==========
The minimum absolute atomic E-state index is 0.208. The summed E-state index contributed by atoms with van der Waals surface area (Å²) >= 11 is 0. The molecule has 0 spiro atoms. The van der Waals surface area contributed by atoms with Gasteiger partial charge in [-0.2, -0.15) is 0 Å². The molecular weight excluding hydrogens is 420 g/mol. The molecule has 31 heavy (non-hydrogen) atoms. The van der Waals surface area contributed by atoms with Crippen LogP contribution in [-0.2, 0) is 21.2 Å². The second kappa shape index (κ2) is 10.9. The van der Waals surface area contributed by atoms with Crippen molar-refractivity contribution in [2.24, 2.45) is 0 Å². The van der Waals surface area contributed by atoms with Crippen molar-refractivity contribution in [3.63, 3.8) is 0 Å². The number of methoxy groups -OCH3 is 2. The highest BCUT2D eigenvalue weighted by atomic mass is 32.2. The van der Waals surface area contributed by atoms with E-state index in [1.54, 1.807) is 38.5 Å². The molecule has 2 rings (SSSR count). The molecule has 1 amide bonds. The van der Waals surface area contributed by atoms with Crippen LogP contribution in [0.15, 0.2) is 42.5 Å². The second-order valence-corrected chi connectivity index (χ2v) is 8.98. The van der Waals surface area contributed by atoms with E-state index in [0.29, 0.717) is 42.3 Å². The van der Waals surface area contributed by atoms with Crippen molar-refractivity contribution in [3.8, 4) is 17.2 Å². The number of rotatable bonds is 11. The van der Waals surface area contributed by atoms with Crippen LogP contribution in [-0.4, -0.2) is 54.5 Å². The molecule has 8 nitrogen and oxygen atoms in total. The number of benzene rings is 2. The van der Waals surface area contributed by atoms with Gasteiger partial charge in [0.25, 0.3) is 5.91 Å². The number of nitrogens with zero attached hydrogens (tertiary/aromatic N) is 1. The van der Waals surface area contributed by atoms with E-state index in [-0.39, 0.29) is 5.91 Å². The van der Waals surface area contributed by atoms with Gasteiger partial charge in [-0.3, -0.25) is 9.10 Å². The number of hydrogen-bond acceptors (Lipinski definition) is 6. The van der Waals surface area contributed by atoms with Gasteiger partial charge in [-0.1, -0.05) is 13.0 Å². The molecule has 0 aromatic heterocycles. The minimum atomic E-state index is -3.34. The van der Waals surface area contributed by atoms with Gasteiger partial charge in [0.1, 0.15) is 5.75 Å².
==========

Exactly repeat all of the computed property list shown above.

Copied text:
The minimum absolute atomic E-state index is 0.208. The summed E-state index contributed by atoms with van der Waals surface area (Å²) >= 11 is 0. The molecule has 0 spiro atoms. The van der Waals surface area contributed by atoms with Gasteiger partial charge in [-0.2, -0.15) is 0 Å². The molecular weight excluding hydrogens is 420 g/mol. The molecule has 31 heavy (non-hydrogen) atoms. The van der Waals surface area contributed by atoms with Crippen LogP contribution in [-0.2, 0) is 21.2 Å². The second kappa shape index (κ2) is 10.9. The van der Waals surface area contributed by atoms with Crippen molar-refractivity contribution in [2.24, 2.45) is 0 Å². The van der Waals surface area contributed by atoms with Crippen molar-refractivity contribution in [3.63, 3.8) is 0 Å². The number of methoxy groups -OCH3 is 2. The highest BCUT2D eigenvalue weighted by atomic mass is 32.2. The van der Waals surface area contributed by atoms with E-state index in [1.54, 1.807) is 38.5 Å². The molecule has 2 rings (SSSR count). The molecule has 1 amide bonds. The van der Waals surface area contributed by atoms with Crippen LogP contribution in [0.15, 0.2) is 42.5 Å². The second-order valence-corrected chi connectivity index (χ2v) is 8.98. The van der Waals surface area contributed by atoms with E-state index in [0.29, 0.717) is 42.3 Å². The van der Waals surface area contributed by atoms with Crippen molar-refractivity contribution in [3.8, 4) is 17.2 Å². The number of rotatable bonds is 11. The van der Waals surface area contributed by atoms with Crippen LogP contribution in [-0.4, -0.2) is 54.5 Å². The molecule has 8 nitrogen and oxygen atoms in total. The number of benzene rings is 2. The van der Waals surface area contributed by atoms with Gasteiger partial charge in [0.25, 0.3) is 5.91 Å². The number of nitrogens with zero attached hydrogens (tertiary/aromatic N) is 1. The van der Waals surface area contributed by atoms with E-state index in [-0.39, 0.29) is 5.91 Å². The van der Waals surface area contributed by atoms with Gasteiger partial charge in [-0.3, -0.25) is 9.10 Å². The number of hydrogen-bond acceptors (Lipinski definition) is 6. The van der Waals surface area contributed by atoms with Gasteiger partial charge in [-0.1, -0.05) is 13.0 Å². The molecule has 0 aromatic heterocycles. The minimum atomic E-state index is -3.34. The van der Waals surface area contributed by atoms with Gasteiger partial charge in [0.1, 0.15) is 5.75 Å².